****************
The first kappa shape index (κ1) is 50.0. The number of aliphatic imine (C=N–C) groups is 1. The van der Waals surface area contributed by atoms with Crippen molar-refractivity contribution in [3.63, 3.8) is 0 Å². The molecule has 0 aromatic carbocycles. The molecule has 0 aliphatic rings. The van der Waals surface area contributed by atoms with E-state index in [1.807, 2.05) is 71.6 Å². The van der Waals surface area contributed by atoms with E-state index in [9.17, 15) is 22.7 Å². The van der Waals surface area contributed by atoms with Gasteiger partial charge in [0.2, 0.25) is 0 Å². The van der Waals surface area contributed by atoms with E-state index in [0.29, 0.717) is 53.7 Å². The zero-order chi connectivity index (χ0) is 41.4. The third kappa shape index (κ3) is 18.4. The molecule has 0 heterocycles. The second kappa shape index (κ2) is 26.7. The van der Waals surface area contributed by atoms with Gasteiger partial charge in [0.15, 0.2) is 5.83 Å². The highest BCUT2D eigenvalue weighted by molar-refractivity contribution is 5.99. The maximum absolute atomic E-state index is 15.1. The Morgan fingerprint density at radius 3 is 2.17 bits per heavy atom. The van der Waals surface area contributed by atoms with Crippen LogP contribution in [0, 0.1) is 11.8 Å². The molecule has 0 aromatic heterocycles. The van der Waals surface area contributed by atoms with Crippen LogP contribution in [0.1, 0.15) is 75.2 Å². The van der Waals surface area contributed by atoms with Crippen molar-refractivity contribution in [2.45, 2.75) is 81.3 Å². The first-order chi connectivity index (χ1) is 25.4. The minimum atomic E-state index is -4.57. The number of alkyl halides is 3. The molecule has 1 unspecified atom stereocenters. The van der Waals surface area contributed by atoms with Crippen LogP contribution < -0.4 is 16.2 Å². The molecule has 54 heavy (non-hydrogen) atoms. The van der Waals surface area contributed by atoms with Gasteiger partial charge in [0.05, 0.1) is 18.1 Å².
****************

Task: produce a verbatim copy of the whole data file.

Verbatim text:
The first kappa shape index (κ1) is 50.0. The number of aliphatic imine (C=N–C) groups is 1. The van der Waals surface area contributed by atoms with Crippen molar-refractivity contribution in [3.63, 3.8) is 0 Å². The molecule has 0 aromatic carbocycles. The molecule has 0 aliphatic rings. The van der Waals surface area contributed by atoms with E-state index in [1.807, 2.05) is 71.6 Å². The van der Waals surface area contributed by atoms with E-state index in [9.17, 15) is 22.7 Å². The van der Waals surface area contributed by atoms with Gasteiger partial charge in [0.2, 0.25) is 0 Å². The van der Waals surface area contributed by atoms with E-state index in [0.29, 0.717) is 53.7 Å². The zero-order chi connectivity index (χ0) is 41.4. The third kappa shape index (κ3) is 18.4. The molecule has 0 heterocycles. The second kappa shape index (κ2) is 26.7. The van der Waals surface area contributed by atoms with Gasteiger partial charge in [0.15, 0.2) is 5.83 Å². The highest BCUT2D eigenvalue weighted by molar-refractivity contribution is 5.99. The maximum absolute atomic E-state index is 15.1. The Morgan fingerprint density at radius 3 is 2.17 bits per heavy atom. The van der Waals surface area contributed by atoms with Crippen LogP contribution in [0, 0.1) is 11.8 Å². The molecule has 0 aromatic heterocycles. The van der Waals surface area contributed by atoms with Crippen LogP contribution in [0.1, 0.15) is 75.2 Å². The van der Waals surface area contributed by atoms with Crippen molar-refractivity contribution in [2.45, 2.75) is 81.3 Å². The first-order chi connectivity index (χ1) is 25.4. The minimum atomic E-state index is -4.57. The number of alkyl halides is 3. The molecule has 1 unspecified atom stereocenters. The van der Waals surface area contributed by atoms with Crippen LogP contribution < -0.4 is 16.2 Å². The molecule has 54 heavy (non-hydrogen) atoms. The van der Waals surface area contributed by atoms with Gasteiger partial charge in [0.05, 0.1) is 18.1 Å².